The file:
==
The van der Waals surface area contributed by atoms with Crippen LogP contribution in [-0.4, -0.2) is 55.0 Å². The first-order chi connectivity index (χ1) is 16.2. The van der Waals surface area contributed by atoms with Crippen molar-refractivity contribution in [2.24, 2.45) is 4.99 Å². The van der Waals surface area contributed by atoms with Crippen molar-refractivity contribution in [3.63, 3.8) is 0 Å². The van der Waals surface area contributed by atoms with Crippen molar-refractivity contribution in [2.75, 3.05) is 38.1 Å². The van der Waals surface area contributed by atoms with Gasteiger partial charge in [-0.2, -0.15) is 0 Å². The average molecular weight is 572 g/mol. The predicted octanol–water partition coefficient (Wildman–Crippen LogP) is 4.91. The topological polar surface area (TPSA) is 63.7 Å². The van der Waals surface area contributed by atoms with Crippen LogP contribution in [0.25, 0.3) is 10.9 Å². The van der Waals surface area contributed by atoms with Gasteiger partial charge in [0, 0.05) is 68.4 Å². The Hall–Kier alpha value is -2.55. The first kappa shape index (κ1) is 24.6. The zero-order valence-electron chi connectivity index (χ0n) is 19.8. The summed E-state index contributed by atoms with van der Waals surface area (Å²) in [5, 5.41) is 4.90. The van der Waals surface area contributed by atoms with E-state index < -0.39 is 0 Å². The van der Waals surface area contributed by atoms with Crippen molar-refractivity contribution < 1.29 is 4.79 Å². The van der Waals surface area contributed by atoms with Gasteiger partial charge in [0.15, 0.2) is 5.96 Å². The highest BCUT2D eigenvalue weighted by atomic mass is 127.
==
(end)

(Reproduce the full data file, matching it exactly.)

The van der Waals surface area contributed by atoms with Crippen LogP contribution in [-0.4, -0.2) is 55.0 Å². The first-order chi connectivity index (χ1) is 16.2. The van der Waals surface area contributed by atoms with Crippen molar-refractivity contribution in [2.24, 2.45) is 4.99 Å². The van der Waals surface area contributed by atoms with Crippen molar-refractivity contribution in [3.63, 3.8) is 0 Å². The van der Waals surface area contributed by atoms with Crippen molar-refractivity contribution in [2.75, 3.05) is 38.1 Å². The van der Waals surface area contributed by atoms with Gasteiger partial charge in [-0.2, -0.15) is 0 Å². The average molecular weight is 572 g/mol. The predicted octanol–water partition coefficient (Wildman–Crippen LogP) is 4.91. The topological polar surface area (TPSA) is 63.7 Å². The van der Waals surface area contributed by atoms with Crippen LogP contribution in [0.25, 0.3) is 10.9 Å². The van der Waals surface area contributed by atoms with Gasteiger partial charge in [0, 0.05) is 68.4 Å². The Hall–Kier alpha value is -2.55. The first kappa shape index (κ1) is 24.6. The zero-order valence-electron chi connectivity index (χ0n) is 19.8. The summed E-state index contributed by atoms with van der Waals surface area (Å²) in [5, 5.41) is 4.90. The van der Waals surface area contributed by atoms with E-state index < -0.39 is 0 Å². The van der Waals surface area contributed by atoms with Crippen molar-refractivity contribution < 1.29 is 4.79 Å². The van der Waals surface area contributed by atoms with Gasteiger partial charge in [0.15, 0.2) is 5.96 Å². The highest BCUT2D eigenvalue weighted by atomic mass is 127.